Eventually, though, activists came up with creative theories as to why the law against creative theories didn’t apply.
The case against Remington alleges that the marketing of the gun used in the Newtown massacre violated the Connecticut Uniform Trade Protection Act, which prohibits “unfair or deceptive acts or practices in the conduct of any trade or commerce.” This is relevant because the PLCAA allows lawsuits when a gun company “knowingly violated a State or Federal statute applicable to the sale or marketing of the product” and the violation was a “proximate cause” of the harm at issue.
There are several layers of problems here.
For one thing, it’s not clear that a generic law like Connecticut’s is “applicable” to guns in the relevant sense. (The word can mean “capable of being applied” or “specifically applied.”) As 22 members of the House note in their brief, two different appeals courts have interpreted the word narrowly, and Congress clearly meant to bar lawsuits based on “remote theories” tying marketing to criminal acts.
Nor is it easy to see how Bushmaster violated the statute at all, much less knowingly violated it. Some of Bushmaster’s ads were cringeworthy; the “CONSIDER YOUR MAN CARD REISSUED” one is the most famous example. But it’s a hell of a stretch to say that to run such an ad is to knowingly engage in an “unfair or deceptive act or practice.” And as a group of Second Amendment scholars explain in another brief, the advertising themes decried in the lawsuit — military imagery, defense against adversaries — “have necessarily been common in American arms culture.”
Yet as the National Shooting Sports Foundation (NSSF) notes, the Connecticut supreme court found that “the plaintiffs could survive a motion to dismiss by simply alleging that the defendant[s] . . . had marketed their products in a manner that encouraged their use for offensive assault missions.”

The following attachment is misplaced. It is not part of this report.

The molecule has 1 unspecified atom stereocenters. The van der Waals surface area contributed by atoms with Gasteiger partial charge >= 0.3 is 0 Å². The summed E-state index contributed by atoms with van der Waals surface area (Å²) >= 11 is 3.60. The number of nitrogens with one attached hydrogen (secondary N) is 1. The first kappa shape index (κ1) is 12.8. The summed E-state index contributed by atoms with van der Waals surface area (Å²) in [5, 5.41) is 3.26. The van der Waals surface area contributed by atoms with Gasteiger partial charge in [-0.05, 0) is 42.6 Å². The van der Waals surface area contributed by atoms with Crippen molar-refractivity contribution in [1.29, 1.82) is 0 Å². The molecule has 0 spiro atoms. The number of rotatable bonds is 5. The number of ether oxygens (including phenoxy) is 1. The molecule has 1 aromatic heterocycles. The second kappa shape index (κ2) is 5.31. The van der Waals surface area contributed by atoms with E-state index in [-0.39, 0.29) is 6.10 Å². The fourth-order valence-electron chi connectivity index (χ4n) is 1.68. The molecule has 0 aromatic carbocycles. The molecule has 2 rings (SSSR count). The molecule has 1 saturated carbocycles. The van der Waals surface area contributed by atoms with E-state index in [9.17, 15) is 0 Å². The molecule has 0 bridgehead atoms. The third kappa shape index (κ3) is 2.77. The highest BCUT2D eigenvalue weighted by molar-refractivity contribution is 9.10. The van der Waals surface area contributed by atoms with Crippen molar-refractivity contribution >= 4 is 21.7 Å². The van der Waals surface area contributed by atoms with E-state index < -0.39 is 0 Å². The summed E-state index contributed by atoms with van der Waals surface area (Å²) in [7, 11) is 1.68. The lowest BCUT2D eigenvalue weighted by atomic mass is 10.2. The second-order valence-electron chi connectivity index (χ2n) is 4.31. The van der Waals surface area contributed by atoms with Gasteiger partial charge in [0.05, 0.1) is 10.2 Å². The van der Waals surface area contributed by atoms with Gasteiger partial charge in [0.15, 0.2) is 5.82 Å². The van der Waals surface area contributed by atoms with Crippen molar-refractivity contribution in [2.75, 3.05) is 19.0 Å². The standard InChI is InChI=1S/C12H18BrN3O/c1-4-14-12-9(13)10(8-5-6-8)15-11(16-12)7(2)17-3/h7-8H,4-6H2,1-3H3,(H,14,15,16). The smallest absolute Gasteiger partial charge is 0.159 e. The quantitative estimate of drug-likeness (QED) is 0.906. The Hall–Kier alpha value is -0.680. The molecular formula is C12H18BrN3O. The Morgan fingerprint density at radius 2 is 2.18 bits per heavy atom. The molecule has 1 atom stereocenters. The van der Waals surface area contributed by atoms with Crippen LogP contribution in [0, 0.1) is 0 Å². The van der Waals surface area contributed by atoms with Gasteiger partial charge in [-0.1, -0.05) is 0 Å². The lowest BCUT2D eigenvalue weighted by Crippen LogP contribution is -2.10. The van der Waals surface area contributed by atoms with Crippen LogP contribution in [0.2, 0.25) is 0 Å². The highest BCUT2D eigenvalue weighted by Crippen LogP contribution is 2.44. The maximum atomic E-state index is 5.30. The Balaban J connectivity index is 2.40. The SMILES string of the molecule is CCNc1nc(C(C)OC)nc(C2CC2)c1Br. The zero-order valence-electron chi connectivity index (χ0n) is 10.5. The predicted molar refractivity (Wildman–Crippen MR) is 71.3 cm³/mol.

The idea that the gun’s marketing directly contributed to the massacre is absurd as well. There is no evidence the shooter ever saw any Bushmaster ads, and he did not even buy the gun himself; he stole it from his mother. This, too, should protect Remington under the PLCAA.
Put simply, if a dubious allegation that a company violated a generic statute is enough to punch through the protections of the PLCAA, the PLCAA won’t mean much at all. As the NSSF argues, an attorney “can easily craft an allegation of ‘unfair’ conduct sufficient to survive a motion to dismiss under modern pleading standards. And nearly all states have statutes that prohibit ‘unfair’ trade practices in language as broad and as vague as the Connecticut Unfair Trade Practices Act.”
If the PLCAA doesn’t mean much, the Second Amendment itself won’t mean much, either. Just as they did last time around, anti-gun activists will be free to flood the courts with lawsuits that have little chance of success but are guaranteed to rack up massive legal fees capable of bankrupting gun companies. And the people can’t keep and bear arms if businesses can’t make and sell them.
The Supreme Court needs to take this case — and then nuke it into oblivion.